Cultures of Control (Routledge Studies in the History of Science, Technology and Medicine)
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In history, Margo's list includes modern European and world history, colonial and modern Latin American history, and a new strand in American history with a particular focus on the history of the American West and transnational US histories. She is particularly interested in projects that take up questions around histories of empire, imperialism, and colonialism; nationalism and citizenship; migration and borderlands; the history of science, technology, computing, and information; and the intersections of medicine and health with gender and race. She is especially interested in receiving pitches for books that contextualize historical events in ways that speak to audiences beyond academia and engage meaningfully with contemporary debates.
Before coming to Stanford, Margo was an editor at Routledge, where she commissioned books on the history of the Americas. Areas of acquisition: History and Jewish Studies. For the law list, Michelle seeks out groundbreaking projects within law and society, constitutional law, US law and politics, and legal history. Authors who engage issues of social justice and inequality are of particular appeal. Michelle also seeks out projects aimed at the intersection of American studies and anthropology.
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Both lists showcase crossdisciplinary works that contribute to multiple fields, as demonstrated by the Stanford Studies in Human Rights series. Michelle draws inspiration from productive collaborations with authors that produce strategically-targeted and beautifully-expressed, impactful ideas.
She invites pitches from authors and agents for books that create space for further conversation, be it among academics, policymakers, or an informed general readership. Areas of acquisition: Anthropology and Law. Marcela Maxfield , Acquisitions Editor, acquires books in sociology and Asian studies. She seeks scholarly and trade books that shed light on topics of broad interest and public debate.
- Science as Salvation: A Modern Myth and its Meaning!
- Edited by Robert E. Goodin;
- UV-B and Biosphere.
- Sheila Jasanoff : Biography.
Within sociology, she is interested in questions of race, class, and gender; immigration; science and technology; culture and knowledge production; and politics. Marcela also acquires titles for three series in sociology: Inequalities, Culture and Economic Life, and Globalization in Everyday Life.
Within Asian studies, Marcela welcomes a wide range of disciplinary approaches, from history to ethnography, cultural studies to science studies.
Shorenstein Asia-Pacific Research Center. Areas of acquisition: Sociology and Asian Studies.
Friederike Sundaram , Senior Editor, seeks innovative projects in the digital humanities and computational social sciences that advance research in their respective disciplines using web technologies. Acquiring in all areas represented by SUPs humanities and social sciences editors and in select subjects beyond that scope, she is particularly interested in interdisciplinary projects that harness the power of computational methods such as data visualization, geographic information systems, game-based learning, and multidimensional databases to critically investigate human experiences and cultural meaning-making.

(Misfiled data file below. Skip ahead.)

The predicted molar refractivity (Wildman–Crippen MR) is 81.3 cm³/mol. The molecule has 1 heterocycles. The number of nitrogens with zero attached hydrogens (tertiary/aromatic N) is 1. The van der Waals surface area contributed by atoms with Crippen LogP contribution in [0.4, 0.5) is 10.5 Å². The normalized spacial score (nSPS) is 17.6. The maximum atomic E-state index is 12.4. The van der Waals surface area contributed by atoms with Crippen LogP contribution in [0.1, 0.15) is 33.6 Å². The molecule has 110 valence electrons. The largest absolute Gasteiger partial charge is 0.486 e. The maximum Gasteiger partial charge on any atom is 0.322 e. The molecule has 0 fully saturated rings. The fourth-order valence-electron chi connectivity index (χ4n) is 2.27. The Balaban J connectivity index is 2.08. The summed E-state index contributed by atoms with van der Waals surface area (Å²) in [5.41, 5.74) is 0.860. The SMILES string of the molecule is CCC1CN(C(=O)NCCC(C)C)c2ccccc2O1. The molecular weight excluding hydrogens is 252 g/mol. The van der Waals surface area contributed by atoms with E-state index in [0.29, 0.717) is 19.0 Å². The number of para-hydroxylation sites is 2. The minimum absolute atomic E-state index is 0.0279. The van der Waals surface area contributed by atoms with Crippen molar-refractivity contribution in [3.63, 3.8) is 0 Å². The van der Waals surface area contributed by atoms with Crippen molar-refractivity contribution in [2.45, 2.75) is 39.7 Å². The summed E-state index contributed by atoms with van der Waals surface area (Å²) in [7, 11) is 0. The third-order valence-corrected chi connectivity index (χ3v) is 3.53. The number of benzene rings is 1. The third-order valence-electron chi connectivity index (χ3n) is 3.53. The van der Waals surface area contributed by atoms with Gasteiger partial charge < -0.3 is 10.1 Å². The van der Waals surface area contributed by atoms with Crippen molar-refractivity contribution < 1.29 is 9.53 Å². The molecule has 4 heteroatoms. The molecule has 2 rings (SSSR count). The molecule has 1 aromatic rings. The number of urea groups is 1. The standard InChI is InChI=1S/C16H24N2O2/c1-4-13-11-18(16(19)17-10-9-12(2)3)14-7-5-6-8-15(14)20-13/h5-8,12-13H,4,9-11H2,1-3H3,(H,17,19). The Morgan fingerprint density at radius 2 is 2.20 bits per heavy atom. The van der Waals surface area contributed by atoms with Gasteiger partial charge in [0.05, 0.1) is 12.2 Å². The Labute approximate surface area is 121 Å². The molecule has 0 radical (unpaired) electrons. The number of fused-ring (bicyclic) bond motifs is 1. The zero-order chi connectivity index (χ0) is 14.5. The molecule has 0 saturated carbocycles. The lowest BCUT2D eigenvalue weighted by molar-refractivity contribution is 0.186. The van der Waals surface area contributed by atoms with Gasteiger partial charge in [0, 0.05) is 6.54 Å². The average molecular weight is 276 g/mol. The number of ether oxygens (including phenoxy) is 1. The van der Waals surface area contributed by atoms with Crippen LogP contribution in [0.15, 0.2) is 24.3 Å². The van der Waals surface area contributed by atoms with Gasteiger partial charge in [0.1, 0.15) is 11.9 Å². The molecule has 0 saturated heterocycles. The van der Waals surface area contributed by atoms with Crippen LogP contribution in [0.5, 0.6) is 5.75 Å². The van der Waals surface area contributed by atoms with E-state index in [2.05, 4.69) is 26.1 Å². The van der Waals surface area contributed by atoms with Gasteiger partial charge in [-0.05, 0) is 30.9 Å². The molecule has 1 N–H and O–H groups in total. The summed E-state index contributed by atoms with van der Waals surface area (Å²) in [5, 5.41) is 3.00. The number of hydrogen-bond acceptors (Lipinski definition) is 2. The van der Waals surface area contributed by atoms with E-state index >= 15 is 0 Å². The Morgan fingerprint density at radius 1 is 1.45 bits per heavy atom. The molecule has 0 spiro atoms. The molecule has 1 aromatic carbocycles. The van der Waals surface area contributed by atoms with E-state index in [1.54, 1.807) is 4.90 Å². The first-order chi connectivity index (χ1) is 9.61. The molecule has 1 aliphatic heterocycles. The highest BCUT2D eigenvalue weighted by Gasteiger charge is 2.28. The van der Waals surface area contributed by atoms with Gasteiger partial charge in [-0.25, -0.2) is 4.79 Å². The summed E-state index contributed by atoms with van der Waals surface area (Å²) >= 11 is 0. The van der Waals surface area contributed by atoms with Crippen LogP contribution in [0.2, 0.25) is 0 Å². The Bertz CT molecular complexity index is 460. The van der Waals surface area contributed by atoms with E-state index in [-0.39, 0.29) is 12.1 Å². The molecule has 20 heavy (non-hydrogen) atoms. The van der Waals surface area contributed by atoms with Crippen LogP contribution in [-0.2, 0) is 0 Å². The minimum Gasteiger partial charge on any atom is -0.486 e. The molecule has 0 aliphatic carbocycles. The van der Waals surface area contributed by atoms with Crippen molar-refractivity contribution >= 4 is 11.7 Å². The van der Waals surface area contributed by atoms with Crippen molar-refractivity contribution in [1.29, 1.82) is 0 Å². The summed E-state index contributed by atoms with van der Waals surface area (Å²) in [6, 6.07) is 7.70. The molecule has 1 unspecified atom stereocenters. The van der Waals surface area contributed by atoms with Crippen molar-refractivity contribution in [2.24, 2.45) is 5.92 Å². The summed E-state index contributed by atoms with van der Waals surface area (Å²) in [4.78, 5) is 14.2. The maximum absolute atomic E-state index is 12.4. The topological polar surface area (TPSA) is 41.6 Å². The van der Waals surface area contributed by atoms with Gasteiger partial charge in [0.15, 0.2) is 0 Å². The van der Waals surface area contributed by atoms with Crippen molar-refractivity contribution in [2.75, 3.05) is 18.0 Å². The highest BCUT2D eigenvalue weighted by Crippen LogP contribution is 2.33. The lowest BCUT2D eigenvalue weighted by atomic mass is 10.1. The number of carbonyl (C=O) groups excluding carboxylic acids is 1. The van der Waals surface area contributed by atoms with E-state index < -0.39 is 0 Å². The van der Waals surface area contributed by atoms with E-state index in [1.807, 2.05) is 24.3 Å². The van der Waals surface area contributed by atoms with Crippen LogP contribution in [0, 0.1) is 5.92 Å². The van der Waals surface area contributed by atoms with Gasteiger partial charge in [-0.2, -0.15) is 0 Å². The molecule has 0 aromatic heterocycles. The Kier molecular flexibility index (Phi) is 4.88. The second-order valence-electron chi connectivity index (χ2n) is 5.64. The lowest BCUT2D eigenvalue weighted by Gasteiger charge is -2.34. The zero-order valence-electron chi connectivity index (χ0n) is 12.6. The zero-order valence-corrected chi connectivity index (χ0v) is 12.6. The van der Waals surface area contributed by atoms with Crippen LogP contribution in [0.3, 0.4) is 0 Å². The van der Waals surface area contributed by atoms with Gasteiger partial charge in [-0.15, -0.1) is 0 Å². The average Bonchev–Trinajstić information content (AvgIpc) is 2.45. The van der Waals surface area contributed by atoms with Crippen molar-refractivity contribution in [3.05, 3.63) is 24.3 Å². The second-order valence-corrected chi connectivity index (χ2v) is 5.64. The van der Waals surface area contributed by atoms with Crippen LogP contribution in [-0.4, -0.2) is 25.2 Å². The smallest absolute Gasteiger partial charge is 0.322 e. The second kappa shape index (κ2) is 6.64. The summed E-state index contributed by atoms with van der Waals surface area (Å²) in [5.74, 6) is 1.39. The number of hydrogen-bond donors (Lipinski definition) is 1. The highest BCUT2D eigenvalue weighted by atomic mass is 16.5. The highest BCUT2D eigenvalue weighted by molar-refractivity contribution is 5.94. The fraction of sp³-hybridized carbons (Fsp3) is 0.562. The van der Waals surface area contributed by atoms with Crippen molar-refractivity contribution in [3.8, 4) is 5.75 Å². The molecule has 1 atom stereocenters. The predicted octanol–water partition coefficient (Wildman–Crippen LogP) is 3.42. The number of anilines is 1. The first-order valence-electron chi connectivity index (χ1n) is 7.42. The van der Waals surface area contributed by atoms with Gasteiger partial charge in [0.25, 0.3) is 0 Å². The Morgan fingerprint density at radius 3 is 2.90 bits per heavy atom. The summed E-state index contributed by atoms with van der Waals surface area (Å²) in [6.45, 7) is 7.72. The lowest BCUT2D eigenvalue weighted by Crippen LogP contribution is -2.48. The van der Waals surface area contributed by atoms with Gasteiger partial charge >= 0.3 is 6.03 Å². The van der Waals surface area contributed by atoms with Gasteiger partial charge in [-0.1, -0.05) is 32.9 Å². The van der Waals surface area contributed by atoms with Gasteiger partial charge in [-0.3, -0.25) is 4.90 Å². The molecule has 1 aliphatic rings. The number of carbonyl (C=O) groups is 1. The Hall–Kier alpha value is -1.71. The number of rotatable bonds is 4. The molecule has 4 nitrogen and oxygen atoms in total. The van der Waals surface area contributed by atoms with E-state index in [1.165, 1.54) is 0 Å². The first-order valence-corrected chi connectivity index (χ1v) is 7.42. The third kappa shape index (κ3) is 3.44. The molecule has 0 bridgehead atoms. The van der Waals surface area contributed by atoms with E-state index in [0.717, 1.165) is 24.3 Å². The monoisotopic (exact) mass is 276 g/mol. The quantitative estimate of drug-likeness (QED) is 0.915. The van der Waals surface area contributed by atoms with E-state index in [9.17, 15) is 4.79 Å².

Michel Foucault — was born in Poiters, France. There, Foucault earned degrees in both psychology and philosophy, but his academic success was not easily gained. Later, in , while serving as a French delegate in Sweden, Foucault submitted his doctoral thesis at the University of Uppsala and had it rejected. Foucault was also well known in France for his political activism.
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Foucault died in from an AIDS-related illness. Today he remains one of the most influential and widely read social theorists in recent history. Foucault was interested in the phenomenon of discourse throughout his career, primarily in how discourses define the reality of the social world and the people, ideas, and things that inhabit it. For Foucault, a discourse is an institutionalized way of speaking or writing about reality that defines what can be intelligibly thought and said about the world and what cannot. For Foucault, power and knowledge are not seen as independent entities but are inextricably related—knowledge is always an exercise of power and power always a function of knowledge.
Once solely a practice of the Christian Church, Foucault argues that it became diffused into secular culture and especially psychology in the eighteenth and nineteenth centuries. Through these confessions, the idea of a sexual identity at the core of the self came into existence again, a form of knowledge , an identity that had to be monitored, cultivated, and often controlled again, back to power. Foucault argues that discipline is a mechanism of power that regulates the thought and behavior of social actors through subtle means.
In contrast to the brute, sovereign force exercised by monarchs or lords, discipline works by organizing space e. Surveillance is also an integral part of disciplinary practices. In his later work, Foucault coined the now influential concept of governmentality. Foucault was especially interested in how, in contemporary times, the governing of conduct was increasingly focused on the management of populations.